3. Start infecting FOSS with Microsoft "IP", right down in the foundations of the compiler toolchain (e.g. Mono), so the infection spreads upwards to everything built using that toolchain.
  4. Provide "indemnity" only for customers of that single (sellout) Linux vendor.
  5. Wait for the infection to spread, until this "IP" becomes ubiquitous and virtually unavoidable.
  6. Meanwhile, start making a lot of noise about "undisclosed balance sheet liabilities", and certain Linux vendors' customers having an "obligation to compensate us".
  7. Keep the pressure on certain Linux vendors, with shell companies acting as patent trolls, such as IP Innovation LLC, and it's parent shell company Acacia.
  8. Light the patent-fuse; sit back and enjoy the show, as every commercial Linux vendor finds themselves forced to choose between either paying Microsoft or dropping a large chunk of their repos, thus making their distros unusable (or at least considerably less functional than SUSE).


And as they say on South Park:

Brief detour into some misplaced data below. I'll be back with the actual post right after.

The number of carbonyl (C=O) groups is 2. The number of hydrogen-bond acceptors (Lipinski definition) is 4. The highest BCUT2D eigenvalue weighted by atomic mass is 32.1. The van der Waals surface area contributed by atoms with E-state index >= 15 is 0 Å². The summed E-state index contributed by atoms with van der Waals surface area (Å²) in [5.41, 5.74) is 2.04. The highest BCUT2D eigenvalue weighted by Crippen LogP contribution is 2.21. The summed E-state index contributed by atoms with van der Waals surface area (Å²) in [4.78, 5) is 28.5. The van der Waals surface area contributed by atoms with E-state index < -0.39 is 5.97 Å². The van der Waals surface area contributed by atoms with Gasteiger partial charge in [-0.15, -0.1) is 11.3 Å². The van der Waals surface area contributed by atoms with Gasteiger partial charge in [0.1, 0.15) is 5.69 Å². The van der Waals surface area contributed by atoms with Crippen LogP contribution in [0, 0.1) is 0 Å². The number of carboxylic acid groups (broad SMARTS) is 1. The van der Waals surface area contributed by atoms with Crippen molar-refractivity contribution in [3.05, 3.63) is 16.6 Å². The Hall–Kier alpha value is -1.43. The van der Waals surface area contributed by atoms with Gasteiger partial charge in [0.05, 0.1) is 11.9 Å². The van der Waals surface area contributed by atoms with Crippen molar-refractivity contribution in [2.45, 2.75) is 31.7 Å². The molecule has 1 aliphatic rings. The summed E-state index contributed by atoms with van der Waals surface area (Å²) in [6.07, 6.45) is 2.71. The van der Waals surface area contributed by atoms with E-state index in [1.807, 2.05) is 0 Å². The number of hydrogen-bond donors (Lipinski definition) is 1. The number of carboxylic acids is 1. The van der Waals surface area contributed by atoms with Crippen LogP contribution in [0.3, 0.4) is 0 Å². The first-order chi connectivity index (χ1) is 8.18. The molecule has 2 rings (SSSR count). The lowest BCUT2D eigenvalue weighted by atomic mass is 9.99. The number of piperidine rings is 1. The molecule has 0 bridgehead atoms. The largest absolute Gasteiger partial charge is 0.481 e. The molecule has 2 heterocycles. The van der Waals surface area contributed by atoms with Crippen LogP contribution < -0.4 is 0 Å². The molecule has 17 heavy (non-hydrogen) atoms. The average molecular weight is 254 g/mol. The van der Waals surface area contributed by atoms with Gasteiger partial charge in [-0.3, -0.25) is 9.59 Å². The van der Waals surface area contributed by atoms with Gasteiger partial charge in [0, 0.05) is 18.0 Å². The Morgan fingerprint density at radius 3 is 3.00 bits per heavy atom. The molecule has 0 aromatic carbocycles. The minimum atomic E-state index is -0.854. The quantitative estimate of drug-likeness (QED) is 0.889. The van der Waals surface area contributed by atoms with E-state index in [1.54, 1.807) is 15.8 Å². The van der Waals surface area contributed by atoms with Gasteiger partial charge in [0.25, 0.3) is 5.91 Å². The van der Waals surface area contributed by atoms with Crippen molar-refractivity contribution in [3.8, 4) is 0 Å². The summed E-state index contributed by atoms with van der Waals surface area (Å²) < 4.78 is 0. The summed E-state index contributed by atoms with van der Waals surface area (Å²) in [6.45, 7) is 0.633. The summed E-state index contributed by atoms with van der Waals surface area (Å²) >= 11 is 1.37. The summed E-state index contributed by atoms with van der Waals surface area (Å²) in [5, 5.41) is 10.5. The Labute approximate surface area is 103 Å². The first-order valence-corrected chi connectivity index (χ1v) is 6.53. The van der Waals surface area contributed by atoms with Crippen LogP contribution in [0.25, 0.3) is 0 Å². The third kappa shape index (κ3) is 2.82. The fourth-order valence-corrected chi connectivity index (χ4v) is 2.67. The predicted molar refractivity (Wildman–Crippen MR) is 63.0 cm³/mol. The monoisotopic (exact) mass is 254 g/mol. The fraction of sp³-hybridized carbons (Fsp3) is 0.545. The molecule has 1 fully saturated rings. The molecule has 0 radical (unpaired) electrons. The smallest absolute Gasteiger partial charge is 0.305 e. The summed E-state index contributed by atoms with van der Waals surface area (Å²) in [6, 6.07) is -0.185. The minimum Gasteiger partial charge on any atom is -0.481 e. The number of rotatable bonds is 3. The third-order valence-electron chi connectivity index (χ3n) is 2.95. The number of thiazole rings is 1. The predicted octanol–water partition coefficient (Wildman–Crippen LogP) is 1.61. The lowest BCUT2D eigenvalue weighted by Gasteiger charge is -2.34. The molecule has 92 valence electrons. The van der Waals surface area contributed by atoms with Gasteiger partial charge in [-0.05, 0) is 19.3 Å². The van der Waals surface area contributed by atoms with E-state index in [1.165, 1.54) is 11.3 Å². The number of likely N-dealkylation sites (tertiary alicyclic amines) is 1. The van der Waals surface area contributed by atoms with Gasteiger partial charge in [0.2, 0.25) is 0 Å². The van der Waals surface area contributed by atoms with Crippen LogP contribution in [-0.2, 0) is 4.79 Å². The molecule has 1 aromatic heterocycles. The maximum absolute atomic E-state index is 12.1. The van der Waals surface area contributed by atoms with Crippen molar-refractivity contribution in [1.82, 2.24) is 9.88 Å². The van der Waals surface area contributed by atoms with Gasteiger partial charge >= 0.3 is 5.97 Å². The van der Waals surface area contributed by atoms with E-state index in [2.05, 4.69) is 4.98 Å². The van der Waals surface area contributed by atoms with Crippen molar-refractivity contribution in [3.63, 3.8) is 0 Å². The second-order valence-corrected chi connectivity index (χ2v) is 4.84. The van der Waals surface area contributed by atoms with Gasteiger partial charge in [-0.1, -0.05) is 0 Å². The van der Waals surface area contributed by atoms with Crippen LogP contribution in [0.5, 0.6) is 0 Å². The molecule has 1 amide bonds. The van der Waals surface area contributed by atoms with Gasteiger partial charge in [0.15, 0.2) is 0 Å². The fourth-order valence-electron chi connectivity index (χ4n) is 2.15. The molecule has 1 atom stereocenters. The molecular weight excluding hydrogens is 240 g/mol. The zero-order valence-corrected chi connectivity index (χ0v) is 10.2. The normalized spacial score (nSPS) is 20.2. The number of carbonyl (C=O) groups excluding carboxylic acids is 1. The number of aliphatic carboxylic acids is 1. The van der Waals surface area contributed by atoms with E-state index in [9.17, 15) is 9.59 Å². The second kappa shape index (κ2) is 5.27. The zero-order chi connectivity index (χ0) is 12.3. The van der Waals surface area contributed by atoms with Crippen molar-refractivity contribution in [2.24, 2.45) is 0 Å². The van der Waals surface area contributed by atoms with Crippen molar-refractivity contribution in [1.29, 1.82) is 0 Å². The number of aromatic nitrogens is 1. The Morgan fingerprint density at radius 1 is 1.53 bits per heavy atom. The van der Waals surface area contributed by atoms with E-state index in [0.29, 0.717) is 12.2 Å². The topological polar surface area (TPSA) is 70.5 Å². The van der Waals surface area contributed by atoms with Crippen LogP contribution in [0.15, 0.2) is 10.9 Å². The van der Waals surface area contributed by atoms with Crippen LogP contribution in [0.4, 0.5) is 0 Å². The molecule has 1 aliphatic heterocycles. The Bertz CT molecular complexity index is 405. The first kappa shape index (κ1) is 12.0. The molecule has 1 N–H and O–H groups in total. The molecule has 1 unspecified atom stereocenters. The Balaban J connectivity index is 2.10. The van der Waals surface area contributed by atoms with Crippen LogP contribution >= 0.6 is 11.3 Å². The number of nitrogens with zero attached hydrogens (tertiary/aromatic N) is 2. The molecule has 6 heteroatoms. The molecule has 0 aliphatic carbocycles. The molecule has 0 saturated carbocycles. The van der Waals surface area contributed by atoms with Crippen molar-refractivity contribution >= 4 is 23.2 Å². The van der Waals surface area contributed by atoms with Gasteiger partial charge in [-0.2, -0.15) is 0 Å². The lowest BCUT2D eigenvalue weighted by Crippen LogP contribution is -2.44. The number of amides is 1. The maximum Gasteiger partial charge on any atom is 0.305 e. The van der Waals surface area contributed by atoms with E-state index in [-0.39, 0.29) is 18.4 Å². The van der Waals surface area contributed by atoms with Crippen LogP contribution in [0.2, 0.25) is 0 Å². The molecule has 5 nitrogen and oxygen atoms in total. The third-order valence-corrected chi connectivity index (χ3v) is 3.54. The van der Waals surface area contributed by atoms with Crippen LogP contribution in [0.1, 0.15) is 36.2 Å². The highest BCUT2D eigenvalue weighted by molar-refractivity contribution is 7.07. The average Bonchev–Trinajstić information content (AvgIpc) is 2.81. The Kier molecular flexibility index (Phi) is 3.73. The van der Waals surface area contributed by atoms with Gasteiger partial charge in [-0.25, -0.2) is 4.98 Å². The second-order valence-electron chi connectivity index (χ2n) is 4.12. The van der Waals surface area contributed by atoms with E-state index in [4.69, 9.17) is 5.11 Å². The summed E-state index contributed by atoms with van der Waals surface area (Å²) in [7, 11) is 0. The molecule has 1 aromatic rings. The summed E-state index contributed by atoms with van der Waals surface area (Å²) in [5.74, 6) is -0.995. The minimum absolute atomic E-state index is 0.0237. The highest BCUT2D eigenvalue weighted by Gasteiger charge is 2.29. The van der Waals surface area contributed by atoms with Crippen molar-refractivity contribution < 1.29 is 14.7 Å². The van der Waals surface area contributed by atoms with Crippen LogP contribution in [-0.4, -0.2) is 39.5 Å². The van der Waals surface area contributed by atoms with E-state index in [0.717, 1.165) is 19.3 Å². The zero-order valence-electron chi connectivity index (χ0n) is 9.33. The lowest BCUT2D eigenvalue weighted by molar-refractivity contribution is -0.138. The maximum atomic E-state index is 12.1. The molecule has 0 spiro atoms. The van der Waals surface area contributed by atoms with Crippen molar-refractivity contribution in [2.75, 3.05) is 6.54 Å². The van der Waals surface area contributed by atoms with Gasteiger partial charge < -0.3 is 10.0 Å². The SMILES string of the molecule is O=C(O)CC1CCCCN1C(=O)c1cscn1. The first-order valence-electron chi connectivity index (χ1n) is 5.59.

9. ??? 10. Profit!!!

Or more importantly from Microsoft's perspective ... monopoly!!! Again.

Now you know why de Icaza named it "Mono€®".

So is this just the ravings of a paranoid Linux loony?

Really; really think about who Microsoft are; what they do; how they do it; and what their motives and principles are. What right-minded Free Software advocate; user or developer would continue to support Mono?

Well ... Fedora, for one.

Yes, this community distro that vigilantly strives to purge all that is patent-encumbered or otherwise questionable from its distro, ships one of the most dangerous pieces of software ever to taint the Free Software community ... Mono.

And to think that Tom "Spot" Callaway (Fedora Engineering Manager) once vehemently proclaimed:

We will never include Mono, or anything that is obviously patented without a patent grant in writing that permits unrestricted use and redistribution, as per the terms of the GPL.


Today it's an entirely different story:

1. The decision to allow Mono to enter the tree seems to have been made arbitrarily by Red Hat, with no community consultation, and in spite of protests (including some by high profile Red Hat personnel - mostly expressed as a rejection of Mono before the announcement).

2. There has only ever been one public announcement on the subject, and that was made (with some dismay, it seems) by Tom Callaway:

https://www.redhat.com/archives/fedora-extras-list/2006-January/msg00588.html